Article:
A look back on Muhammad Ali’s first visit to Ireland

A look back on Muhammad Ali’s first visit to Ireland

IT was during a chat many moons ago with former Kilkenny hurler Eddie Keher that I first learned of Muhammad Ali’s fight in Ireland.

I was a journalism student at the time and I took the bus to the All-Star awards to meet with Eddie, who had agreed to be my interviewee for a college project. He gave me a wonderful hour during which he regaled me with stories of hurling in the 60’s and 70’s and of playing against the Tipperary full back line, who were nicknamed ‘Hell’s Kitchen,’ and he told how they were of their time.

When I began to inquire more of the surrounds of such times, the conversation led to boxing and when Eddie told me he had spent time which Mohammad Ali, I was astonished but wholly intrigued.

This is how that story came to pass.

After Muhammad Ali suffered his first loss as a professional boxer to Joe Frazier in the ‘Fight of the Century,’ his coach Angelo Dundee decided that it would be beneficial for Ali to build up to regaining his title and his coffers by taking fights outside of the USA.

As it happened, one of the first people to take a shot at getting Ali was an Irishman by the name of Butty Sugrue.

Butty, who hailed from Killorglin in the county of Kerry, had made his living as Ireland’s Strongest Man in the circus before becoming a well-known publican in London. He was a character with an eye for making a buck and once he even buried a man alive underground outside his pub for 61 days to set a World Record and ensure his premises remained a hub of activity.

Prior to the Ali fight, Butty had never been involved in boxing promotion and when he announced that Muhammad Ali was coming to fight in Ireland, most people thought it was either a prank or a publicity stunt and it has been reported that it was not until the Louisville Lip got off the plane that people actually believed that the fight was taking place.

For the 10 days or so he spent on the small island at the far side of the Atlantic, Ali had the people of Ireland eating from the palm of his hand.

At his first press conference, when he was pressed about his ties to Ireland and about his great grandfather, Abe Grady, who had emigrated to America from County Clare almost 100 years previously, his response was: “Yes I am an Irishman and that is what makes me The Greatest, because I am an Irishman.”

The fight was to take place at Croke Park and his opponent was Al ‘Blue’ Lewis, who was flown in from Detroit.

Blue Lewis was a big man, well equipped to take and give a punch and had at one time been sentenced to 30 years in prison after a man he had an altercation with ended up dying.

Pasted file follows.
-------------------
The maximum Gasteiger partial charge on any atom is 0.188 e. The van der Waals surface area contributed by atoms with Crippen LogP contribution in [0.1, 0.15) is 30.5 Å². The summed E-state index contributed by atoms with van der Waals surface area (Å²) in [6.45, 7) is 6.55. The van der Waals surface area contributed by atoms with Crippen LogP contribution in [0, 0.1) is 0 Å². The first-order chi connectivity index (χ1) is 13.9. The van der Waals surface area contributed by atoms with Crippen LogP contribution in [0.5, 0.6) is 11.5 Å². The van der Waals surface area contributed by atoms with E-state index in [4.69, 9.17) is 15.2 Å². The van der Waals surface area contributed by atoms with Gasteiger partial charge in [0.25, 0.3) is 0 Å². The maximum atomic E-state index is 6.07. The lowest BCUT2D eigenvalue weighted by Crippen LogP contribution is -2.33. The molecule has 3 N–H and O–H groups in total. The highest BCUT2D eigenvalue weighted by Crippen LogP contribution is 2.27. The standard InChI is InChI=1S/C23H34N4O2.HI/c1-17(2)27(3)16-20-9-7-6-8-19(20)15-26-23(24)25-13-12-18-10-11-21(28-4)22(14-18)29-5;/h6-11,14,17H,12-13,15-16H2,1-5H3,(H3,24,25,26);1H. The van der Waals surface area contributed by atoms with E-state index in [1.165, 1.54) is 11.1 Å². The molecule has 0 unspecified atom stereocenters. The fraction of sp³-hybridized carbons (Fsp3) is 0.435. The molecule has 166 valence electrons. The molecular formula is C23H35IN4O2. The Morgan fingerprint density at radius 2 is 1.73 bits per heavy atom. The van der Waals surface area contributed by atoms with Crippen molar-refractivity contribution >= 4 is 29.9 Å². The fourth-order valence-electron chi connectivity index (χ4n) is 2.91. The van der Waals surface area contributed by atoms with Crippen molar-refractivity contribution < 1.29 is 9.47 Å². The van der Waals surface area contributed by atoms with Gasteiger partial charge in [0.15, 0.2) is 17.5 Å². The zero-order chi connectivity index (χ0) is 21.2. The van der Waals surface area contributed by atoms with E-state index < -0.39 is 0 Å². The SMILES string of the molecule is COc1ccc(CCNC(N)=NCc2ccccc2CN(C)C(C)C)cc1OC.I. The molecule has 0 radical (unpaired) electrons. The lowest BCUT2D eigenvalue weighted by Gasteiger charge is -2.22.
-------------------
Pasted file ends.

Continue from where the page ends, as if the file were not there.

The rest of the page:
However, a race riot at Jackson Prison in 1965 saw Blue chosen by the guards as a go-between when hostages were taken. He managed to save the warden’s life and was subsequently granted early parole after serving five-and-half-years behind bars.

One problem Butty Sugrue had in the lead up to the fight was selling tickets, so a number of events were organised to help publicise the fight and on one such occasion, it was Eddie Keher who was chosen as the most prominent hurler of the time to meet with Ali.

Eddie told me how when he met Ali, that the man was humble and gracious with his time and even played with the hurl and sliotar.

However, when the press men started to appear Ali went up close to Eddie and said: “Let’s put on a show for these guys.” With that, he started to engage with Eddie as if the pair were fencing, saying how Blue would need more than a hurl to take him down. Afterwards, Ali autographed a hurl, which rests proudly on a wall in Eddie’s home.

The fight itself wasn’t particularly memorable and Butty lost a fortune as half the people who attended jumped the wall behind Hill 16 into the stadium. The few stewards on duty turned a blind eye.

Ali had great time for the people he met while in Ireland and of his visit, there is one memory that is remembered fondly. That is a most wonderful interview given by Ali to Cathal O’Shannon on the eve of the fight. I have seen many interviews with Ali, but I have never seen better than this.

During it, he said of the Irish people: “In America, I stand up for black people regardless of what it costs me. I speak out for what I believe. You have got people in Ireland fighting and speaking out for what they believe.

“I’ve got something else to say. This is one thing I love and admire about the Irish people. I have studied a little bit of history since I’ve been here. I found out that you have been underdogs for hundreds of years, people dominating you and ruling you and you can identify with this freedom struggle.

“I just have mine at the other side of the water. We are all fighting for the same cause and ideas but we have different reasons and different approaches.”

Ali returned to Ireland for the launch of the special Olympics in Ireland in 2003 and again to visit the birthplace of his great-grandfather in 2009, when he became a Freeman of Ennis, where he his great grandfather hailed from.